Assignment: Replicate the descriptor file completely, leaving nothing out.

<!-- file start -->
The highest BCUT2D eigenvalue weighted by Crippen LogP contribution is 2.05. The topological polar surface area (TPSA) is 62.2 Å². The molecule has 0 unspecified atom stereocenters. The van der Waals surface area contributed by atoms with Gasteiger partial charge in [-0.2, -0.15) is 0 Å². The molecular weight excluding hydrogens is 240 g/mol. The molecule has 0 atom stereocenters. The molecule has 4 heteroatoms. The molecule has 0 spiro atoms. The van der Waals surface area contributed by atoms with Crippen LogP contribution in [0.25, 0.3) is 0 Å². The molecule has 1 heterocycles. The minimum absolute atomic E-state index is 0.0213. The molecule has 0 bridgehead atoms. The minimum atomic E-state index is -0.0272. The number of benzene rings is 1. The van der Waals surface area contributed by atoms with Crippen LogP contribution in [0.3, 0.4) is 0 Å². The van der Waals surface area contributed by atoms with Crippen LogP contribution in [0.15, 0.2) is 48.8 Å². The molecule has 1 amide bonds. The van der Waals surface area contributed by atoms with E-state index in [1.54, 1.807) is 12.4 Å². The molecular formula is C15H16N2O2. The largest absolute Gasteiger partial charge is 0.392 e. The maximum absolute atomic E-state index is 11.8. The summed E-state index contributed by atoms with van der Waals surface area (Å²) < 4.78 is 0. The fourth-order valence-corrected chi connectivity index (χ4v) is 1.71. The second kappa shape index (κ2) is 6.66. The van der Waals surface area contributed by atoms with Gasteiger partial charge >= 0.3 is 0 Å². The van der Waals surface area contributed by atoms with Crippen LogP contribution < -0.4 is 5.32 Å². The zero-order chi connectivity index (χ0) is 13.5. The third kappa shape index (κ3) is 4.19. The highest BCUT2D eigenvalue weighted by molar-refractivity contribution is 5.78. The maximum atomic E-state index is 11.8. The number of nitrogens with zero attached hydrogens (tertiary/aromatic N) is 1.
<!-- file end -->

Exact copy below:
The highest BCUT2D eigenvalue weighted by Crippen LogP contribution is 2.05. The topological polar surface area (TPSA) is 62.2 Å². The molecule has 0 unspecified atom stereocenters. The van der Waals surface area contributed by atoms with Gasteiger partial charge in [-0.2, -0.15) is 0 Å². The molecular weight excluding hydrogens is 240 g/mol. The molecule has 0 atom stereocenters. The molecule has 4 heteroatoms. The molecule has 0 spiro atoms. The van der Waals surface area contributed by atoms with Crippen LogP contribution in [0.25, 0.3) is 0 Å². The molecule has 1 heterocycles. The minimum absolute atomic E-state index is 0.0213. The molecule has 0 bridgehead atoms. The minimum atomic E-state index is -0.0272. The number of benzene rings is 1. The van der Waals surface area contributed by atoms with Crippen LogP contribution in [0.3, 0.4) is 0 Å². The van der Waals surface area contributed by atoms with Crippen LogP contribution in [0.15, 0.2) is 48.8 Å². The molecule has 1 amide bonds. The van der Waals surface area contributed by atoms with E-state index in [1.54, 1.807) is 12.4 Å². The molecular formula is C15H16N2O2. The largest absolute Gasteiger partial charge is 0.392 e. The maximum absolute atomic E-state index is 11.8. The summed E-state index contributed by atoms with van der Waals surface area (Å²) < 4.78 is 0. The fourth-order valence-corrected chi connectivity index (χ4v) is 1.71. The second kappa shape index (κ2) is 6.66. The van der Waals surface area contributed by atoms with Gasteiger partial charge >= 0.3 is 0 Å². The van der Waals surface area contributed by atoms with Crippen LogP contribution < -0.4 is 5.32 Å². The zero-order chi connectivity index (χ0) is 13.5. The third kappa shape index (κ3) is 4.19. The highest BCUT2D eigenvalue weighted by molar-refractivity contribution is 5.78. The maximum atomic E-state index is 11.8. The number of nitrogens with zero attached hydrogens (tertiary/aromatic N) is 1.